The Lotus Esprit was launched in 1976 as a replacement for the Europa.
The Esprit had a similar backbone chassis, but it was larger and more luxurious, as Lotus founder Colin Chapman forever wanted to push the company’s output upmarket to maximize profits — which is what was largely propping up the racing team.
A memorable appearance in the 1977 James Bond film “The Spy Who Loved Me” (as the famous submarine car) helped overshadow tacky details such as British Read More
Alfa Romeo made a bold choice to re-enter the U.S. automobile market with the near-exotic 4C. They chose the sleek and sexy coupe to signal that Alfa would be a premium sports car brand. Now as the rumor mill presages the end of 4C production, it’s time to take a look at this car’s collectibility potential.
The 4C was formally unveiled at the 2013 Geneva Motor Show. From the outside, the little Alfa looks like a baby exotic. It’s quite Read More
A Ferrari press release from the 1999 International Geneva Motor Show noted: “Following a year of record sales performance, Ferrari comes to Geneva to launch the all-new Ferrari 360 Modena. In the past six years, Ferrari SpA has completely changed its model lineup, producing no less than 12 new models or variants in that time, restructured its entire International sales network and created a revised and highly competitive Ferrari F1 Grand Prix team.”
The previous few years had seen the Read More
Visit any of the U.K.’s regional classic-car auctions, and you’ll almost always encounter at least one big Bentley or Rolls-Royce of the 1980s and 1990s — invariably with an affordable-looking price estimate.
These imposing — if slabby-sided — automobiles are some of the last cars to be hand-built before the Rolls-Royce/Bentley split and sale into German ownership. They are all powered by Rolls-Royce’s Cadillac-like 6,750-cc pushrod V8, but that wasn’t all that was carried over from the preceding model, for Read More
It didn’t take long for the Army’s quarter-ton, four-wheel-drive reconnaissance car to catch the fancy of the American soldier during World War II — and of the American public in general.
The Jeep as made by Ford (GPW) and Willys (MB) was often an object of desire for when the war would be over.
Willys began experimenting with a post-war civilian Jeep in secret — as much from the government as the industry — as early as 1944. Prototypes were Read More
Fiat just can’t seem to catch a break in America. The company made headlines back in 2010 heralding a splashy return to our market with the diminutive 500 hatchback.
Coming about 10 years (plus or minus) after the successful return of the VW New Beetle and the reimagined MINI Cooper, the new 500 was designed to hit the same notes: modernized retro styling that evoked the original with all mod cons included.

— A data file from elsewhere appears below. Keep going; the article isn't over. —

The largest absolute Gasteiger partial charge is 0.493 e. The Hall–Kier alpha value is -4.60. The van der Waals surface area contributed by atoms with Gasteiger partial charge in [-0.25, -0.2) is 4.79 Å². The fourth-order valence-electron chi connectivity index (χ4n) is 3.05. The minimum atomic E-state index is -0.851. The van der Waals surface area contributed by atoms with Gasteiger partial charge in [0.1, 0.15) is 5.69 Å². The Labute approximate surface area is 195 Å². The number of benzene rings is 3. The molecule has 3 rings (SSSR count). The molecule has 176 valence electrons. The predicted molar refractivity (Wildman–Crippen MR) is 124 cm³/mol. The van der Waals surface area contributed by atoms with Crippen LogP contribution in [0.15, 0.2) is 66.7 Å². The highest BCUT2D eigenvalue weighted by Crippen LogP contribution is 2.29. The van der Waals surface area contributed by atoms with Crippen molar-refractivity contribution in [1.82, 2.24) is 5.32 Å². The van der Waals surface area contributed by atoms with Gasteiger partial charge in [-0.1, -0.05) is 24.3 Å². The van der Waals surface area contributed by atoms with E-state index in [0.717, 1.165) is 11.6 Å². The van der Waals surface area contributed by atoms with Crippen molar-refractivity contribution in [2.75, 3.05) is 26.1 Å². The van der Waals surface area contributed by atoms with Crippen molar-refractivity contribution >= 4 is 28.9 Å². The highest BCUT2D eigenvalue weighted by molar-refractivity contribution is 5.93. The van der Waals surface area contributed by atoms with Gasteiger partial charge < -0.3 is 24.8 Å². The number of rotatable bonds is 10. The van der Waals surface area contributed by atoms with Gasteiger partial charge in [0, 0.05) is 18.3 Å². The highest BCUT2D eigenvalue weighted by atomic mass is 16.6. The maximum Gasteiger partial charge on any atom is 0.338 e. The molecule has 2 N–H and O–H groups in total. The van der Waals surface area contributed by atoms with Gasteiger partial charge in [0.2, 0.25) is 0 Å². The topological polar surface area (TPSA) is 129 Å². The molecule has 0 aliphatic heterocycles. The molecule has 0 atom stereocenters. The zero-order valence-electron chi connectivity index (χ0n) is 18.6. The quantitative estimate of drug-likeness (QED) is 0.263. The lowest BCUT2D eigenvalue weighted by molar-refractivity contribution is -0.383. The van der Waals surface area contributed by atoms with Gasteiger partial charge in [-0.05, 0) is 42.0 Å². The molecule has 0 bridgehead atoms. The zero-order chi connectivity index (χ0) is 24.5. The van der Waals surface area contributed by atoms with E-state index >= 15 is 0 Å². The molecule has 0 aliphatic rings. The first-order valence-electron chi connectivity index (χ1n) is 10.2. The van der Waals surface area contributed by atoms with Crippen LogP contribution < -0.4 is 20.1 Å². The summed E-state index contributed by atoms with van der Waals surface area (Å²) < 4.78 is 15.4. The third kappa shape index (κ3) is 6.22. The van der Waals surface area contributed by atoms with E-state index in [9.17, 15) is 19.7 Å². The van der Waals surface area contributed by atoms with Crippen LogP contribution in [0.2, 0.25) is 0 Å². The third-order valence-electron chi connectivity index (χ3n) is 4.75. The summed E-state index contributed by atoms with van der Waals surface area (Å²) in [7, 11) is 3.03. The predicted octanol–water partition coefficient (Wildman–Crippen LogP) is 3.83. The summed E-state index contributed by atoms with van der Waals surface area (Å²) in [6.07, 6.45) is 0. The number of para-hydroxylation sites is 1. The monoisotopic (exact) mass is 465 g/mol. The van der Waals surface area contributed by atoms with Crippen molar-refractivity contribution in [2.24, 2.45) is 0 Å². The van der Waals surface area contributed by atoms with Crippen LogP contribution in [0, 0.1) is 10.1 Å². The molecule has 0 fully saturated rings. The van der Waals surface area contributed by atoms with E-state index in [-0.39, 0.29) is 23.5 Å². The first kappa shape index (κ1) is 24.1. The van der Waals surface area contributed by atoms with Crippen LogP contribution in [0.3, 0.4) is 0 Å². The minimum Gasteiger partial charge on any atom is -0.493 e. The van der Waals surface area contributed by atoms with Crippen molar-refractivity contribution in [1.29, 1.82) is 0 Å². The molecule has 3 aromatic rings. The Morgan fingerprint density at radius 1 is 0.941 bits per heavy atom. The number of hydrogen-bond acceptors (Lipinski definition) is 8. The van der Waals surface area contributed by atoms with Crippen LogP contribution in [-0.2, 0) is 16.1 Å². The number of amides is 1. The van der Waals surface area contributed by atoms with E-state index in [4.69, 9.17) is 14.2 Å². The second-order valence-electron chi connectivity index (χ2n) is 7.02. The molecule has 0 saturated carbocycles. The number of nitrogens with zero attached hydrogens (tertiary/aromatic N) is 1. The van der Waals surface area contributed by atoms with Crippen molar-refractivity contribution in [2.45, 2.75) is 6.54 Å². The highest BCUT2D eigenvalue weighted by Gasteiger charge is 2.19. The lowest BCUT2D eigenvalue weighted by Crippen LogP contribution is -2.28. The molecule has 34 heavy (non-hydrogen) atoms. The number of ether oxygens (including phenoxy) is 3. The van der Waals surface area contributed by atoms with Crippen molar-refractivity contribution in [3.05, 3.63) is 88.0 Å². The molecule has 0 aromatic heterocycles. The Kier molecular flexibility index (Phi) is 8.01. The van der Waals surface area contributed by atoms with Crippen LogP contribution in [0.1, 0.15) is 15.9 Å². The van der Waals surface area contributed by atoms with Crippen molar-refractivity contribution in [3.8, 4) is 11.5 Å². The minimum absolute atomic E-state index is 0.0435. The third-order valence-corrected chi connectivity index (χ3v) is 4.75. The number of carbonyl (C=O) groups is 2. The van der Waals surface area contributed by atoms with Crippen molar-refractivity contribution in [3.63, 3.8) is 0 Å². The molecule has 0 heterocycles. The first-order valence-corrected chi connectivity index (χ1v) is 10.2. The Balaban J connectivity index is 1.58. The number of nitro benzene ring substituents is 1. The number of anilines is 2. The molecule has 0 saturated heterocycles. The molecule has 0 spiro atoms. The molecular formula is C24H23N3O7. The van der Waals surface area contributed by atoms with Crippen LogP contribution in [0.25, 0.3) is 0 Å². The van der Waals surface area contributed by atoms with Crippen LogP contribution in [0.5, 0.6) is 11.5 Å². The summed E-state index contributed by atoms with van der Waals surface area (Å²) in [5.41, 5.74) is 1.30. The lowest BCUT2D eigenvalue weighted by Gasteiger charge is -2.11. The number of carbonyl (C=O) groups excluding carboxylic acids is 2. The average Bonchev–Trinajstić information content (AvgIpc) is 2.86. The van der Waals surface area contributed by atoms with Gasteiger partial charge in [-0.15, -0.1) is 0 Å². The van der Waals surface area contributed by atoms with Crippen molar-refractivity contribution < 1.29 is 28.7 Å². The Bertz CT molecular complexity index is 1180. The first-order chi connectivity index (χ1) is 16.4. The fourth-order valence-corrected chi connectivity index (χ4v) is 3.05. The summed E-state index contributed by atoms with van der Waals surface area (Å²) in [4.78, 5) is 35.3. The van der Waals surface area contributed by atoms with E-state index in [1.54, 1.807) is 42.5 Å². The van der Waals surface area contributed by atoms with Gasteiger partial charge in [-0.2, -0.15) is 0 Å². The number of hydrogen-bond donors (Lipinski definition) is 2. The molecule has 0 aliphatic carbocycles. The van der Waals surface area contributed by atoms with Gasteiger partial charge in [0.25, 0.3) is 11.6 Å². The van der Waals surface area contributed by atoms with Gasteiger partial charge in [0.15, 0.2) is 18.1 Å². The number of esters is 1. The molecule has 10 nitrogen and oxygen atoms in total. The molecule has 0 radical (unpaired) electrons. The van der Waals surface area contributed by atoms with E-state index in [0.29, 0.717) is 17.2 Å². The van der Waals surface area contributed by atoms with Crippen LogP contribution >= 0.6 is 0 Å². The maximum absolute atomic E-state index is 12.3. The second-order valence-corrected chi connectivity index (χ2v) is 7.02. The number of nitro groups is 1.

The automotive press went wild, showering the first Read More
There aren’t many sleepers in the collector car world with the endearing qualities of the Triumph GT6. It’s a British child of the Swingin’ Sixties, it’s rarely seen, it’s a crowd-pleaser and it’s just a plain hoot to drive.
If you fit in it.
Produced for just seven years through Mark I, Mark II and Mark III variants, the GT6 combined the Giovanni Michelotti-designed Spitfire body in coupe form with a sweet little 2-liter six-banger. Looking something like an E-type Read More
Arecent result from the Bonhams Padua auction on October 28, 2017, caused a bit of a stir here at the “Affordable Classic” desk.
Actually, it wasn’t a stir, but more like a big messy spit-take, a coffee-spewing, head-shaking explosion of disbelief.
A late-in-the-run 1988 Bertone X1/9 1500 coupe went out the door for just a skosh more than $30,000.
I’ll wait while you clean up your coffee.
Admittedly, Read More
If you were to think of a sports car that epitomized the mid-1970s, the Bricklin SV-1 would be the perfect choice. The car was the brainchild of Malcolm Bricklin, a somewhat eccentric auto-industry executive whose resumé includes bringing Subaru to North America. His idea was to build a much safer V8-powered sports car to compete with the Corvette, and to build it in low-overhead New Brunswick, Canada.
The story of the Bricklin company is sadly familiar. The upstart automaker had Read More
The 996 is the pit bull of 911s — but not in a dispositional or aesthetic sense.
However, like the odd pit bull that inexplicably snaps, the 996 can be a car that’s perfectly fine — until it’s not fine.
An infamous bearing
The source of the Porsche 996’s reputation is well known to readers of SCM and to class-action attorneys alike: The bearing on the intermediate shaft (IMS) that drives the four camshafts of the M96 and M97.1 Read More